(CNN) -- "There are bites all over my legs! Room 603, king nonsmoking room. Cheap but costly in the end!"
Hotel guest "Megs" posted this bedbug complaint about a room in Philadelphia, Pennsylvania, on Monday on bedbugregistry.com, a website that logs alleged encounters with the blood-feeding insects.
This agitated traveler is far from alone. According to a study released Monday, 67 percent of nearly 1,000 pest management companies surveyed have treated bedbug infestations in hotels or motels.
Overall, bedbug calls have increased by 81 percent since 2000, according to the National Pest Management Association, which conducted the 2010 Comprehensive Global Bed Bug Study with the University of Kentucky.
Infestations tend to occur more frequently in urban and suburban areas with larger populations, according to the study, but the tiny pests aren't particular about their accommodations. Bedbugs may take up residence anywhere from houses and laundry facilities to budget hotels and four- and five-star resorts.
Though the insects aren't known to transmit disease to humans, bites may itch and cause an allergic reaction in some people.
Researchers identify increased travel as a key reason for the spike in infestations. "Bedbugs are often referred to as the 'hitchhiking pests,' " said Missy Henriksen, a spokeswoman for the National Pest Management Association.
"They need to be where people are, so they're on the move with people, and obviously as more and more people have increased their travel habits, bedbugs have certainly been able to tour the world," Henriksen said.
Not a sanitation problem
While travelers may be horrified to find bedbugs in a hotel room, cleanliness isn't a factor in the pests' arrival.
"It's not a hygiene issue, and that's a very important thing for all consumers to understand," Henriksen said. The American Hotel and Lodging Association echoes that message.
"Bedbugs are brought into hotels by guests; it is not a hotel sanitation issue," the association said in a statement. The increase in bedbugs has had little impact on the majority of hotels, the association said.
"Education, awareness and vigilance are critical. A trained and knowledgeable housekeeping staff is one of the best lines of defense, along with having regular pest control inspections," the association said.
The lodging association conducted symposiums last summer to address preventive and corrective measures for dealing with bedbugs, and the Environmental Protection Agency held a National Bedbug Summit last year in response to the pests' resurgence.
On its website, the lodging association advises daily inspection of linens, mattress and box-spring seams, headboards and bedding by hotel staff. Staff should look for live insects as well as signs of the pests, including spots of dried blood or excrement.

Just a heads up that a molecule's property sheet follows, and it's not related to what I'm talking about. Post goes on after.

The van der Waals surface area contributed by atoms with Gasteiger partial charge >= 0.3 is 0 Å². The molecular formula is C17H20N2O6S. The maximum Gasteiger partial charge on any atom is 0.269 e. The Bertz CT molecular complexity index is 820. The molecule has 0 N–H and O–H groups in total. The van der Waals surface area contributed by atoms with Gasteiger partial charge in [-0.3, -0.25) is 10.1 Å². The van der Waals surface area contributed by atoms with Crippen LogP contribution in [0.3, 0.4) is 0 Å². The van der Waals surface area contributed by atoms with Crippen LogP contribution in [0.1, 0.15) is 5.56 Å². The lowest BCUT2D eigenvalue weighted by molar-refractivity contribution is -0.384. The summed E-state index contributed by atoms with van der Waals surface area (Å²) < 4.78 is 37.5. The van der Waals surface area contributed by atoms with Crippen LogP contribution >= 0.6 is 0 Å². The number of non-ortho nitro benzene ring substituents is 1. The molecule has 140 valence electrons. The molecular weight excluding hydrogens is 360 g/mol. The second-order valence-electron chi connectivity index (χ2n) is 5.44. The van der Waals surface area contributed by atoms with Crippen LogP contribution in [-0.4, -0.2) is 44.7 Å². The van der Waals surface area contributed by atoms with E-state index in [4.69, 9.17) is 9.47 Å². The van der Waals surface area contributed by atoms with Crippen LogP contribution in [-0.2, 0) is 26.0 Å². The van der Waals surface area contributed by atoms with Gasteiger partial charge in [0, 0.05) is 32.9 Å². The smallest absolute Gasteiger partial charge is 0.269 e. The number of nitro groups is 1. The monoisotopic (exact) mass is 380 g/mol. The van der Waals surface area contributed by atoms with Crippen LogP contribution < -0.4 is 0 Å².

What's a traveler to do?
Travelers should also conduct a brief room inspection upon arrival, looking at the linens, the mattress, the headboard, upholstered furniture and drawers where clothes will be stored. Henriksen advises guests to store luggage in the bathroom during the room check, where hard surfaces make bedbug infestation less likely.
"Once they return home, it's always good practice to do an inspection of your suitcase and the garments within it," Henriksen said.
Even unworn clothes should be thoroughly washed in hot water and suitcases with signs of bugs should be vacuumed with a vacuum cleaner hose, she said.
Getting rid of the pests can be costly. Depending on the level of infestation, treating for bedbugs can cost a homeowner several hundred to several thousand dollars, Henriksen said.
Most of the pest control experts surveyed, about 90 percent, reported treating for bedbugs in apartments, condos and single-family homes, and 4 to 5 percent reported treating infestations in laundry facilities and movie theaters.
Bedbugs were identified as the most difficult pest to treat by 76 percent of the nearly 1,000 U.S. and international pest control companies surveyed.
Each female can produce up to 400 offspring, so infestations can spread quickly, Henriksen said. Bedbugs can live for up to a year without eating, and they're very small, about the size of an apple seed.
With so many people traveling over the summer, it's important to get the message about bedbugs out, Henriksen said. "Not from a paranoia standpoint, but just proper vigilance."
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